• Topic extraction and analysis module 120 analyzes various communications (and other content) from multiple sources and identifies key topics within those communications. Example communications include user posts on social media sites, microblog entries (e.g., “tweets” sent via Twitter) generated by users, product reviews posted to web sites, friend requests, online group associations, “liked” sites or web pages, and so forth. Topic extraction and analysis module 120 may also actively “crawl” various web sites and other sources of data to identify content that is useful in determining a user interest and/or an advertisement associated with a user's interests. User interest analyzer 122 determines various interests and topics associated with the user communications and other content. Advertisement selection module 126 selects one or more advertisements for a particular user based on that user's interests, interest score, and so forth, as discussed herein.
  • Database 124 stores various user interest information, communication information, content, topic information, intent information, response data, and other information generated by and/or used by user interest analyzer 122 and topic extraction and analysis module 120. Database 128 stores various information related to advertisements and other data used by advertisement selection module 126. Additional information regarding topic extraction and analysis module 120, user interest analyzer 122 and advertisement selection module 126 is provided herein.
  • FIG. 2 is a block diagram illustrating example sources of information providing data used to perform user interest analysis. The user data from multiple sources is collected and stored in database 124. The data may be collected and/or processed by any number of devices prior to being stored in database 124. For example, the data can be processed by user intent analyzer 122 or topic extraction and analysis module 120 prior to storage in database 124.
  • As shown in FIG. 2, received data includes user profile data 202 received from one or more sources, such as online data sources, social media web sites, and so forth. Additional data regarding user interests and user activities is received from online forums 204 in which users post comments, view information and monitor various discussions. Additional user information is obtained from user status updates 206, such as social media communications and other online communications. User blog posts 208 and user microblog updates 210 also provide information regarding a user's interests and activities. User demographics 212 are useful in identifying information about the user and predicting interests, activity levels, and the like.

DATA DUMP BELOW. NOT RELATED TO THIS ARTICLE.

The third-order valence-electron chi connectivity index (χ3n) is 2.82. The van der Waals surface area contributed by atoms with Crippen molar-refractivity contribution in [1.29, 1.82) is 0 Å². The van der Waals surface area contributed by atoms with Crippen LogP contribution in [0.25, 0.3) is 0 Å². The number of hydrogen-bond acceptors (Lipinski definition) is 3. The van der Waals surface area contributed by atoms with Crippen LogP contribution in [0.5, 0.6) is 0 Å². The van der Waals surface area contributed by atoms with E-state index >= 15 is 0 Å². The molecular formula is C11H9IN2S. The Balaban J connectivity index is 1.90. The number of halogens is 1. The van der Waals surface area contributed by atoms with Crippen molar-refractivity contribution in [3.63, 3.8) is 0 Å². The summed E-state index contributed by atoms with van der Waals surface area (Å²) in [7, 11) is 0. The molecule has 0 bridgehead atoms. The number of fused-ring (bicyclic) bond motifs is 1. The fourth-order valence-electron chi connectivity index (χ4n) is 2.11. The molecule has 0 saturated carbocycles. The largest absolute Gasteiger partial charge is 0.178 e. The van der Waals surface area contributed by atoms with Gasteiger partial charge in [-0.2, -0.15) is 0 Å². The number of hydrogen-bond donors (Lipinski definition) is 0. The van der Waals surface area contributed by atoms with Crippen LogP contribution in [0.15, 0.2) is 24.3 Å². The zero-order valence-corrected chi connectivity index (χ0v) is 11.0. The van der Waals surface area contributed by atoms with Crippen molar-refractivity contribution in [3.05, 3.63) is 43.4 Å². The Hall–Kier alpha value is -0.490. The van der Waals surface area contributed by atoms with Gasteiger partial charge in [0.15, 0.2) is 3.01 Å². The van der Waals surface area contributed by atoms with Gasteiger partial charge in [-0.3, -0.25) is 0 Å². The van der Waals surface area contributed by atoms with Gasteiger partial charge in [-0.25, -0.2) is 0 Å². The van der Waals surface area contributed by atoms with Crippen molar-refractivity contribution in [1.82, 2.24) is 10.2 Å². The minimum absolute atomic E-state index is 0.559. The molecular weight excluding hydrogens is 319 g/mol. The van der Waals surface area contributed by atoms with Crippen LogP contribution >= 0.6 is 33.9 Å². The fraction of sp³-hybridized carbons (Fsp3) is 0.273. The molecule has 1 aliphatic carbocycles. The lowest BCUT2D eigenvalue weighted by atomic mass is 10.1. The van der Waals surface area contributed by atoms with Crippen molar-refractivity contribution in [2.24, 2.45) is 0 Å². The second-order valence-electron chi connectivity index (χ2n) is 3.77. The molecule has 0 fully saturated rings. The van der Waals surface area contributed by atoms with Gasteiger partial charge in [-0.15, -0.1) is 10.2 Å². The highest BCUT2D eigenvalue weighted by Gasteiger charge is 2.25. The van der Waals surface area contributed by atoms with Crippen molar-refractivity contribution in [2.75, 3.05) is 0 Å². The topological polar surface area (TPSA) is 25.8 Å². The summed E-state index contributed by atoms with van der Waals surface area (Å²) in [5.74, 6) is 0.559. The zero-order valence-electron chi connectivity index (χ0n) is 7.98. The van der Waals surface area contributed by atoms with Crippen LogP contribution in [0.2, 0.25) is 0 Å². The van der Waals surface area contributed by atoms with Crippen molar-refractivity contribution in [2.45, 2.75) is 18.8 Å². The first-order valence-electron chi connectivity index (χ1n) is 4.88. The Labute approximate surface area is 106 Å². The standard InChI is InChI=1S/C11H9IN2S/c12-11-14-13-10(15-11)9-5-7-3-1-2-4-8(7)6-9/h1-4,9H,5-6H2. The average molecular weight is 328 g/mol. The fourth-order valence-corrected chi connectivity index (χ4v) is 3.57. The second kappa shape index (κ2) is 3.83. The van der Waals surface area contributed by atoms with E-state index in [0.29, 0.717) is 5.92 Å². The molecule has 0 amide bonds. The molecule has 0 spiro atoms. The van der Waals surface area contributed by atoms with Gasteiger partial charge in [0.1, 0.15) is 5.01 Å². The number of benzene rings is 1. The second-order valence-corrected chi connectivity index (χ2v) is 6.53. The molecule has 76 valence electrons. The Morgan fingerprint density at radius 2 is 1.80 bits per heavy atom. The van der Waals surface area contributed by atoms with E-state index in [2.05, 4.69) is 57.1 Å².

• Information about users is also received from user favorites lists 214, such as lists of favorite web sites, favorite online discussions, group subscriptions in online social media forums, subscriptions to various email lists and other information sources, and the like. Data about users is also obtained based on the people, groups, or entities being followed by the user 216, such as the people, groups, or entities being followed through various online social media services. Additionally, user information is obtained regarding the people, groups, or entities following the user 218. These followers tend to show topics with which the user has significant experience or knowledge.
  • FIG. 2 also shows that additional data received about a user includes user activity types 220 and user activity days/times 222. User activity types 220 include the most common types of communications, such as blog posts, re-posting of information, social media communications, and so forth. User activity days/times 222 identifies the days and times during which the user is most active in online activities, such as online social interactions, reading online information, posting online information, and the like. User activity frequency data 224 includes information regarding how often a particular user accesses a specific online service, generates an online social communication, the frequency with which a user performs an activity associated with a particular topic, and so forth. The information received from the sources shown in FIG. 2 is received from multiple sources over a period of time. In a particular embodiment, this receiving of information continues on a regular basis, such that the information stored in database 124 is updated on a continual basis.